The earliest Recumbent stone circles are believed to date from around 3,000 BC but they continued being constructed from the Neolithic to the Bronze age c.1,500 BC. Eslie the Greater and Eslie the Lesser are believed to have been constructed between 4,500 and 3,500 years before now. What may be the earliest primitive version of a recumbent Stone Circle was identified in 2013 in the shape of a 10,000 year old arc of wooden post holes mirroring the function of the recumbent and flankers. The location of the monument places it in the same region, as the largest concentration of recumbent stone circles, which all lie on a latitude which offers a narrow distance between the moons extreme setting points, such that they can be easily framed. Statistical analysis has shown that they have a clear association to prehistoric lunar observation.

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Another view of the recumbent stone and part of Eslie the Greater Stone Circle

Research has shown that the orientation and the length of the recumbents suggests that they were meant as a ‘frame for viewing the rising and setting of the moon at certain times’. In Aberdeenshire, with a mean latitude of 57° 30’s, the moon at its maximum, will rise at 155° SSE, and set at 205° SSW. Of the 48 recumbents where it is possible to plot their axis, 45 have recumbent between these limits. The remaining were placed at 230°, 231° and 232°, the min moon setting (Aubrey Burl, The Stone Circles of Britain, Ireland and Brittany. Yale University Press, 2000). It is believed that the recumbent and flanking stones form a kind of false horizon or frame through which to view the rising or setting of the major standstill moon that occurs every 18.6 years. At that point, the moon dips towards the recumbent. On 12 of the stone circles, cup-shaped hollows 10 – 50 mm in diameter have been found, clustering at points (the recumbent, flankers or immediately adjacent stones) where the major standstill moon rises or sets. They provide one of the best pieces of evidence that Neolithic people were aware of the 18.6 year lunar cycle and observed it closely.

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Eslie the Lesser Stone Circle

Standing stones of Eslie the Lessor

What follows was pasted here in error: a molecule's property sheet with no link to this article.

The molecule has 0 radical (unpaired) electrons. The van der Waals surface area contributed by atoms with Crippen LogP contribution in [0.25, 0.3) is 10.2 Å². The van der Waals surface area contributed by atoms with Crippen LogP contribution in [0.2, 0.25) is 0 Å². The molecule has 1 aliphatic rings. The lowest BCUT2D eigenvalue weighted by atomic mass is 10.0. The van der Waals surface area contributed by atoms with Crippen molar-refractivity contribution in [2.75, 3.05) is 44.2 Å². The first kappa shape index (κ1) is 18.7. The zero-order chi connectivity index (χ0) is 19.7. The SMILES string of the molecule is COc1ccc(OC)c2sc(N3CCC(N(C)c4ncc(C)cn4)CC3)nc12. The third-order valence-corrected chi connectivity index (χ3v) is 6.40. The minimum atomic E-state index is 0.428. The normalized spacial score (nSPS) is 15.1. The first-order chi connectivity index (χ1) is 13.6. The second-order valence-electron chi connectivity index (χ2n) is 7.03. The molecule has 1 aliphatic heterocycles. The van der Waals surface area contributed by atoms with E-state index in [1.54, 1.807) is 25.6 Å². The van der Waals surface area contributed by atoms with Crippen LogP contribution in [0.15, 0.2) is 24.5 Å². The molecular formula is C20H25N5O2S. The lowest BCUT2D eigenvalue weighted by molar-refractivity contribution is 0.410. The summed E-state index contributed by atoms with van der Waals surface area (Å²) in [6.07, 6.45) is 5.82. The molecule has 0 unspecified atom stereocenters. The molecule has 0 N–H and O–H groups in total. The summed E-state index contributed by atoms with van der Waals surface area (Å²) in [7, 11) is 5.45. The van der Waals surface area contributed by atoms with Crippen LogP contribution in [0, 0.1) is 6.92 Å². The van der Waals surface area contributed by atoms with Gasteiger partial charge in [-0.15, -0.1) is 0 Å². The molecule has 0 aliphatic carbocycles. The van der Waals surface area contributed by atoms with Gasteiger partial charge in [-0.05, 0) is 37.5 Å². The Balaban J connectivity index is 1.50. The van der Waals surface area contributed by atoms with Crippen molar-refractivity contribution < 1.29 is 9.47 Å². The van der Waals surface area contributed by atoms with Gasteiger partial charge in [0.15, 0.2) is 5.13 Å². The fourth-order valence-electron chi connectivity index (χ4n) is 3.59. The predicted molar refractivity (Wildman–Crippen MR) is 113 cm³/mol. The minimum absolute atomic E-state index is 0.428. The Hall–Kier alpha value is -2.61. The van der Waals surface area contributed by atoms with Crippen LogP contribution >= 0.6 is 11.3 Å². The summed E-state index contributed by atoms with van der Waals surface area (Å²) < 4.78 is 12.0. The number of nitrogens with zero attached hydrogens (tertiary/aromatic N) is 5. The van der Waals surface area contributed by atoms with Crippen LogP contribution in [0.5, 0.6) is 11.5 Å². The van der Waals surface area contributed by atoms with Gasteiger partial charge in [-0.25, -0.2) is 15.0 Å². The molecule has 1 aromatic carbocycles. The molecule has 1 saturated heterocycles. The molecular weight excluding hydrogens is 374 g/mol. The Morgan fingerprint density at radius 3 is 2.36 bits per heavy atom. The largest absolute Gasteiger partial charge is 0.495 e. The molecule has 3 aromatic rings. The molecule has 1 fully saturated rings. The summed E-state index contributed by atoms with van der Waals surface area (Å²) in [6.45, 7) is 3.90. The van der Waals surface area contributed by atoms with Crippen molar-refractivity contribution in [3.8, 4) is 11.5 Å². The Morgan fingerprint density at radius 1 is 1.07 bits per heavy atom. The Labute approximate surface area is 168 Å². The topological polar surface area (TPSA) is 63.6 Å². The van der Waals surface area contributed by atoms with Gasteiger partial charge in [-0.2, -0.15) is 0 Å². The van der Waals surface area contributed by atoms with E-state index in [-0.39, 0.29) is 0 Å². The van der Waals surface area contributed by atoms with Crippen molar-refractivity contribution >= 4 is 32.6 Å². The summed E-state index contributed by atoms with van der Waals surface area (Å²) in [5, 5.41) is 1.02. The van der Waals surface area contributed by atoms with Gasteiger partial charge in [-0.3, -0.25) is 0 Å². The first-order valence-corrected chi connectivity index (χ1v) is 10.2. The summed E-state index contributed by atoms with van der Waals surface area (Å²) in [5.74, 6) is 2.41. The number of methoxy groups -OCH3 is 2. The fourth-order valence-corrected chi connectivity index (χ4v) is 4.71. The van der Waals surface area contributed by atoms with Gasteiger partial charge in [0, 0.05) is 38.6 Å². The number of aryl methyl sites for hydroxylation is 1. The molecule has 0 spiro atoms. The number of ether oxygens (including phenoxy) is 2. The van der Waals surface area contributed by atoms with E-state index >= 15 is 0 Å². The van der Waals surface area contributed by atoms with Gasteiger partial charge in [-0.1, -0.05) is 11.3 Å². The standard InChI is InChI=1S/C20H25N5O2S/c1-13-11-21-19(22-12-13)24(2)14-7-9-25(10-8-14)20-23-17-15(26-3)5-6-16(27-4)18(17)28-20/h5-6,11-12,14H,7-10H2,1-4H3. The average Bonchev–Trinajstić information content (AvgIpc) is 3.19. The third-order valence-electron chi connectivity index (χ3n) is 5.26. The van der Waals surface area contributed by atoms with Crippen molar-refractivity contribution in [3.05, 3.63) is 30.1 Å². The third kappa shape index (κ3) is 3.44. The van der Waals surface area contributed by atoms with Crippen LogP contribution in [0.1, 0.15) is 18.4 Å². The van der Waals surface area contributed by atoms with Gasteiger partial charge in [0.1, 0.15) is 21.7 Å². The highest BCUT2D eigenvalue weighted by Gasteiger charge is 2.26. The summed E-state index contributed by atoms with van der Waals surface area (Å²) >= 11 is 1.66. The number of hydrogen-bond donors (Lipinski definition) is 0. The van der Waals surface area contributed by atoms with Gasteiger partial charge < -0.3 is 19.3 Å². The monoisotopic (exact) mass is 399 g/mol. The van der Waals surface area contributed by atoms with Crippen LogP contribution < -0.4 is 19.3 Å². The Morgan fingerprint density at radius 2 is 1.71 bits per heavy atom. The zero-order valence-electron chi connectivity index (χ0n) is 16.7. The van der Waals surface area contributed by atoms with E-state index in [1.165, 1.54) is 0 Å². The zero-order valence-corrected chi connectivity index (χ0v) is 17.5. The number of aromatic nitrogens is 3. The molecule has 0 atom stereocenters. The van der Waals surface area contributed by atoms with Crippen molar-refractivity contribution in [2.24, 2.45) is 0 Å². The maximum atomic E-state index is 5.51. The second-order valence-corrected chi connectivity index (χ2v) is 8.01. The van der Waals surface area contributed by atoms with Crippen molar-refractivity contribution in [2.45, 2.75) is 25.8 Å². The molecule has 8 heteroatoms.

Standing stones of Eslie the Lessor

A little further along the minor road, I saw the second of the three stone circles, Eslie the Lesser, about 700 m to the north east of Eslie the Greater. It is quite a bit smaller than Eslie the Greater, and although sometimes listed as a recumbent stone circle, it is more likely to be an ordinary circle surrounding a ring cairn. The best known of the three, the Nine Stanes Stone Circle lies about 800 m south of Eslie the Lesser and is now within a forestry plantation known as Mulloch Wood. As a result, it took me some time to locate it, although I did find a sign naming it as Mulloch Stone Circle.

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Nine Stanes Recumbent Stone Circle, Mulloch Wood, Aberdeenshire

While the woodland setting of the Nine Stanes Circle is certainly not what its builders intended, it is a setting which contributes strongly to the remarkable atmosphere that surrounds it. It has partially been reclaimed by nature and many of the stones are heavily overgrown by lichen, and one of the uprights flanking the recumbent or horizontal stone has fallen down at some point in the past. Several generations after the circle was built, a low cairn was built inside the circle and it became a burial monument. It was excavated in 1904. Inside the cairn, they found a funnel shaped pit 2.5 m deep, full of cremated bone.

The recumbent stone and flankers (one fallen) of Nine Stanes Stone Circle

The recumbent stone and flankers (one fallen) of Nine Stanes Stone Circle